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Help Your New Client Fire Their Existing IT Company Without It Being Super Stressful.

Great news for you = Bad news for your predecessor.  Why should you care?  Because your new client may be troubled and concerned about canceling the contract with their previous provider. When you get a new contract this means your client has to cancel one with their previous MSP.  They’ve had an ongoing relationship with […]
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fire your MSPGreat news for you = Bad news for your predecessor.  Why should you care?  Because your new client may be troubled and concerned about canceling the contract with their previous provider.

When you get a new contract this means your client has to cancel one with their previous MSP.  They’ve had an ongoing relationship with this person or company, and in some instances they feel remorse when letting them go. Or they may be concerned about the consequences. They may have to pay penalties for canceling the contract.

You can help your client by understanding how they feel, but perhaps you can do more. The following is some advice you can provide:

  1. Your client should check their state laws to determine their eligibility to cancel the contract without paying penalties. The cancellation must be executed according to the terms of the contract. If not, the cancellation may be considered a breach of contract.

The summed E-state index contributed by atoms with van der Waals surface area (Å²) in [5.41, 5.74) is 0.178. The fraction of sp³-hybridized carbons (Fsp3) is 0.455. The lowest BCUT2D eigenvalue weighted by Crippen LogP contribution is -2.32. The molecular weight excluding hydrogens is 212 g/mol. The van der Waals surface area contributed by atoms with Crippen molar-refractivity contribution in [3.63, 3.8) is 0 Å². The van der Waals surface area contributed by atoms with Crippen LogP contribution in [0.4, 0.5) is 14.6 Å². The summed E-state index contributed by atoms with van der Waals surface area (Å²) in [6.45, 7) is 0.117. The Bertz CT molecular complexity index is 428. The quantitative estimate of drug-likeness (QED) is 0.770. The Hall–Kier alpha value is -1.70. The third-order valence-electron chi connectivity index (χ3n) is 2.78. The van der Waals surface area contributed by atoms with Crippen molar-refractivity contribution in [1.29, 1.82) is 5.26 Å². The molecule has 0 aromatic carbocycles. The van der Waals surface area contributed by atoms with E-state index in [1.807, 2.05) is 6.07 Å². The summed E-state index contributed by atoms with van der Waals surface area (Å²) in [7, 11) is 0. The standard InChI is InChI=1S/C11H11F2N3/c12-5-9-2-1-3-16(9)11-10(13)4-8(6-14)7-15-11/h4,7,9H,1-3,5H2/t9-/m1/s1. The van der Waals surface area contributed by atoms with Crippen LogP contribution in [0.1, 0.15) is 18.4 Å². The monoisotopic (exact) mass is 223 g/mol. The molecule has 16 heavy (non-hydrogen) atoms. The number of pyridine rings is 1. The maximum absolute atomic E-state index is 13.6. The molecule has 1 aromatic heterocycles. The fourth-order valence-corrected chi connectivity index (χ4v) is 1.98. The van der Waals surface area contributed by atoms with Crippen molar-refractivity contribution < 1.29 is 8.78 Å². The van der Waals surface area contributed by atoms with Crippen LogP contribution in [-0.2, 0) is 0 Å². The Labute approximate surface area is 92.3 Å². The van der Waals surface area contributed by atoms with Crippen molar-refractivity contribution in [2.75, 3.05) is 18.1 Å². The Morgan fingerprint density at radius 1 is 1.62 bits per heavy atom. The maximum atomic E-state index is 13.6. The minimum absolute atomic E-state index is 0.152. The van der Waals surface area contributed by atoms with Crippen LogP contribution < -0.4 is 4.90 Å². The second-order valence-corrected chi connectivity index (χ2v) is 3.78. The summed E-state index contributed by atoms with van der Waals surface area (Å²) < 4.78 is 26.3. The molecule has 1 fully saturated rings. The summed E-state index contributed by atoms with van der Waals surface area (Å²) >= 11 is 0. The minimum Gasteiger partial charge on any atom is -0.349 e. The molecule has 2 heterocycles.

2. Your client should develop a list of reasons why they want to cancel and why they were unsatisfied with predecessor’s service.  They may be able to use these reasons to cancel the contract with the company. If the company failed to perform their responsibilities as defined in the SLA, the contract can be terminated without penalties on the basis of non-performance.
  3. If they believe penalties will be assessed, they should contact the company to find out what their options are for canceling the contract.  They should ask if penalties will be assessed if they cancel immediately and if any fees can be waived. Regardless of what they say, your client can cancel the contract, however they may need to pay penalties.
  4. They should send a letter to cancel the contract to the CEO of the company. The letter should simply state facts in a concise fashion, specifying the date of the termination, how any remaining payments should be handled, and thanking the contractor for their service. The shorter the better. However they may want to discuss why they want to cancel the contract. In some cases, state laws require that they give a valid reason for canceling the contract. The letter should be mailed with a return receipt request so your client has proof that it was received.
  5. After 30 days, your clients should call the company to verify their account  balance, if any.  If there are any unwarranted fees, these should be addressed in writing.

Need an example of a cancellation letter?  Click here to download.

Ulistic specializes in helping MSPs market their services and sell more IT services to clients who appreciate the value of a great IT partner.  Need help?  Call us today at 716.799.1999 x102 to book a no obligation consultation with us.

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